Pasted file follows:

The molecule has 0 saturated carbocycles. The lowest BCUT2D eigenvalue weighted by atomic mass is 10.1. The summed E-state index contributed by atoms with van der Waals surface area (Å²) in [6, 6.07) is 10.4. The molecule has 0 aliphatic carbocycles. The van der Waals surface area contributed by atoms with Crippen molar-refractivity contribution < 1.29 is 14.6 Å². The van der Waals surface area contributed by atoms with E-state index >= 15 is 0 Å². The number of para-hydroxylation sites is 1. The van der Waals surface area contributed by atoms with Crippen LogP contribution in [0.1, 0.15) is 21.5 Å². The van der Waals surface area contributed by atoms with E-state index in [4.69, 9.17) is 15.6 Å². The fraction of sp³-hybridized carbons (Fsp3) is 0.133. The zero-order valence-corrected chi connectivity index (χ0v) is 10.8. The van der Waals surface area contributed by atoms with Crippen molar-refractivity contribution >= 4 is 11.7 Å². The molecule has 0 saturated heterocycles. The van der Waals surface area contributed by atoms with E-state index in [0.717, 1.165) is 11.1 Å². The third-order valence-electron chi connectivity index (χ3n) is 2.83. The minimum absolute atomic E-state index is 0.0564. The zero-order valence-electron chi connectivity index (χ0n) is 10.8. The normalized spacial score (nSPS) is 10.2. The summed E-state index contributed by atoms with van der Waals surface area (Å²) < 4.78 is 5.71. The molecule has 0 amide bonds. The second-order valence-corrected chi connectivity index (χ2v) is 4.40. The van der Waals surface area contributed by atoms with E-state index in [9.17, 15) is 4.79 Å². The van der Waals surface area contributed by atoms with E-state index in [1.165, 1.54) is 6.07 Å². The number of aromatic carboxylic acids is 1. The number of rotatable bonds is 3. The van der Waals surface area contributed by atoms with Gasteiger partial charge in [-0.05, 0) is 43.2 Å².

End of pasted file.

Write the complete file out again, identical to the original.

The molecule has 0 saturated carbocycles. The lowest BCUT2D eigenvalue weighted by atomic mass is 10.1. The summed E-state index contributed by atoms with van der Waals surface area (Å²) in [6, 6.07) is 10.4. The molecule has 0 aliphatic carbocycles. The van der Waals surface area contributed by atoms with Crippen molar-refractivity contribution < 1.29 is 14.6 Å². The van der Waals surface area contributed by atoms with E-state index >= 15 is 0 Å². The number of para-hydroxylation sites is 1. The van der Waals surface area contributed by atoms with Crippen LogP contribution in [0.1, 0.15) is 21.5 Å². The van der Waals surface area contributed by atoms with E-state index in [4.69, 9.17) is 15.6 Å². The fraction of sp³-hybridized carbons (Fsp3) is 0.133. The zero-order valence-corrected chi connectivity index (χ0v) is 10.8. The van der Waals surface area contributed by atoms with Crippen molar-refractivity contribution >= 4 is 11.7 Å². The molecule has 0 saturated heterocycles. The van der Waals surface area contributed by atoms with E-state index in [0.717, 1.165) is 11.1 Å². The third-order valence-electron chi connectivity index (χ3n) is 2.83. The minimum absolute atomic E-state index is 0.0564. The zero-order valence-electron chi connectivity index (χ0n) is 10.8. The normalized spacial score (nSPS) is 10.2. The summed E-state index contributed by atoms with van der Waals surface area (Å²) < 4.78 is 5.71. The molecule has 0 amide bonds. The second-order valence-corrected chi connectivity index (χ2v) is 4.40. The van der Waals surface area contributed by atoms with E-state index in [9.17, 15) is 4.79 Å². The van der Waals surface area contributed by atoms with E-state index in [1.165, 1.54) is 6.07 Å². The number of aromatic carboxylic acids is 1. The number of rotatable bonds is 3. The van der Waals surface area contributed by atoms with Gasteiger partial charge in [-0.05, 0) is 43.2 Å².